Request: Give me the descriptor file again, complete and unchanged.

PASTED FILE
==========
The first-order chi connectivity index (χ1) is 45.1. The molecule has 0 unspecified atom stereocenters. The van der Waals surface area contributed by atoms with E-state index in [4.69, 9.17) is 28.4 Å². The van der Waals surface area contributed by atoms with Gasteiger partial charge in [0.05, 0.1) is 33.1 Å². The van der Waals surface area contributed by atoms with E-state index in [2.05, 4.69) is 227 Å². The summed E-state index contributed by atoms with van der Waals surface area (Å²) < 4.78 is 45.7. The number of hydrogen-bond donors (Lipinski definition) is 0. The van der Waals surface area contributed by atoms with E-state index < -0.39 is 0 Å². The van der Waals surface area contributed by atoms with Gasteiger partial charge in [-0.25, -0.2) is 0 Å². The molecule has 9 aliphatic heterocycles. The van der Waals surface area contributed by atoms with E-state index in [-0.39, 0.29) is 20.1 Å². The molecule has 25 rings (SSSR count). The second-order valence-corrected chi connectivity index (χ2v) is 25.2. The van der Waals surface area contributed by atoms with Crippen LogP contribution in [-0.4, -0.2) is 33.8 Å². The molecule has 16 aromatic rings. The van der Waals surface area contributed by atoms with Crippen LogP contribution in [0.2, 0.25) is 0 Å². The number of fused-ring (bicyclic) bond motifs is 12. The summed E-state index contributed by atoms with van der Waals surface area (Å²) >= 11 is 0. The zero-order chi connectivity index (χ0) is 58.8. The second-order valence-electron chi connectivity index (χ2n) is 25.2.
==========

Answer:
The first-order chi connectivity index (χ1) is 45.1. The molecule has 0 unspecified atom stereocenters. The van der Waals surface area contributed by atoms with E-state index in [4.69, 9.17) is 28.4 Å². The van der Waals surface area contributed by atoms with Gasteiger partial charge in [0.05, 0.1) is 33.1 Å². The van der Waals surface area contributed by atoms with E-state index in [2.05, 4.69) is 227 Å². The summed E-state index contributed by atoms with van der Waals surface area (Å²) < 4.78 is 45.7. The number of hydrogen-bond donors (Lipinski definition) is 0. The van der Waals surface area contributed by atoms with E-state index < -0.39 is 0 Å². The van der Waals surface area contributed by atoms with Gasteiger partial charge in [-0.25, -0.2) is 0 Å². The molecule has 9 aliphatic heterocycles. The van der Waals surface area contributed by atoms with E-state index in [-0.39, 0.29) is 20.1 Å². The molecule has 25 rings (SSSR count). The second-order valence-corrected chi connectivity index (χ2v) is 25.2. The van der Waals surface area contributed by atoms with Crippen LogP contribution in [-0.4, -0.2) is 33.8 Å². The molecule has 16 aromatic rings. The van der Waals surface area contributed by atoms with Crippen LogP contribution in [0.2, 0.25) is 0 Å². The number of fused-ring (bicyclic) bond motifs is 12. The summed E-state index contributed by atoms with van der Waals surface area (Å²) >= 11 is 0. The zero-order chi connectivity index (χ0) is 58.8. The second-order valence-electron chi connectivity index (χ2n) is 25.2.